LAKE BUENA VISTA, Fla. -- I'll admit that the news today about the Yankees' 7-year offer wasn't good for the Rangers. Nolan Ryan didn't exactly sound enthusiatic about it this morning with ESPN's "Mike and Mike in the Morning". Read more about that here.
"Well you know if the reports that are coming out are true, obviously that makes it more challenging for us," Ryan said.
If the oddsmakers were putting a line on this thing, they'd have the Yankees as a pretty good favorite. But this deal isn't done until Lee shakes hands and makes a commitment. And the Rangers have clearly decided to fight until the end, as demonstrated by their meeting with Lee, his wife Kristen, and agent Darek Braunecker today in Little Rock. Some reasons this isn't quite over yet:
1. The Rangers' decision to send a contingent to Arkansas led by managing general partner Chuck Greenberg and assistant general manager Thad Levine shows they are serious about trying to make something work even after the Yankees' 7-year offer was released. And don't read incorrectly into the fact that it's Levine and not Jon Daniels that is headed to Arkansas. Levine is the one that handles most of the player contracts, so he would be instrumental in getting anything done. Greenberg, of course, has to decide on behalf of the ownership group how much the club is willing to invest. So if you want to try to reach a decision, two key pieces are in Arkansas to do that.
2. The Rangers believe Lee went into this process wanting to pitch in Texas. I happen to agree. That isn't to say he won't simply go with the contract that gives him the greatest financial gain, but he enjoyed his time in the clubhouse and being close to home and those are important things to him. That means if the offers are similar, Lee would likely take Texas. What does similar mean? Does it mean seven years? We'll see. Maybe there's a way to structure a six-year deal that gives Lee enough of an overall package that he'd take it over a seven-year commitment. Sounds like a longshot, but you never know. It's going to be a lot of money either way.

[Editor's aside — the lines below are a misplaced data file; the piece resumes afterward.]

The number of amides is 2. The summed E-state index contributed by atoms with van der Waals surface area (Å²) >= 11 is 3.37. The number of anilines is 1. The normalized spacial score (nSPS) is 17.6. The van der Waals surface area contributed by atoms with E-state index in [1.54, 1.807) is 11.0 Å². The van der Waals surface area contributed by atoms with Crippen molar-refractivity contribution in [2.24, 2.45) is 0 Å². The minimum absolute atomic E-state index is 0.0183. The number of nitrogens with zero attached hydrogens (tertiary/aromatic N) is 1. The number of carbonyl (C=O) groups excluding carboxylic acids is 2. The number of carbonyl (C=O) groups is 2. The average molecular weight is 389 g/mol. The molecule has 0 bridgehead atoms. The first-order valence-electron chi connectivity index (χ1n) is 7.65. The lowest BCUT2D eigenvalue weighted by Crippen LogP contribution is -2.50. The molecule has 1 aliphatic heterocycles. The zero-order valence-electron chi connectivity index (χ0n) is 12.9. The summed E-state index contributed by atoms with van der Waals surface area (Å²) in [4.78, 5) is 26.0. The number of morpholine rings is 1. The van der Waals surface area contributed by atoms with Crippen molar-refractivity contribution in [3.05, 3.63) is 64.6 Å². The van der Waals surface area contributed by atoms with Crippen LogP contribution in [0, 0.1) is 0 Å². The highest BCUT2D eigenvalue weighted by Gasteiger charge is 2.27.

3. Texas' other edge is the cost of living. Lee's big paycheck will go a lot further in Texas than it would in New York. One big reason: state income tax. For the top producers in New York, it's over 8 percent. In Texas, it's 0 percent. That means the Rangers could offer Lee less in overall dollars, but the entire contract might be worth more. I can tell you that was a big selling point for the Stars when they were busy signing free agents earlier this decade. It can make a difference.
4. Creativity. The Rangers are very good at it. And it may take that. Incentives could be folded into the contract based on innings pitched and other factors (including Cy Young, ERA, etc.) that allow Lee to make more money. Maybe it's possible to have an option year with a buyout big enough to guarantee Lee some nice money at the end of the deal should the Rangers not want to exercise that option as the contract nears completion. Working out a lease on a private plane for Lee to fly home or bring his family to Texas or on the road. Everything should be on the table.
Obviously, if the Rangers aren't competitive enough with a package to approach the Yankees' offer, it's difficult to envision Lee returning to Texas. But Lee saw firsthand what kind of club Texas has. He was hunting with some Rangers teammates this week and clearly has bonded with some of them. None of that may matter in the long run, but it can't hurt. So the Rangers will fight on and see if they can't come up with some way to keep him. Will it work? Who knows. But don't count them out yet.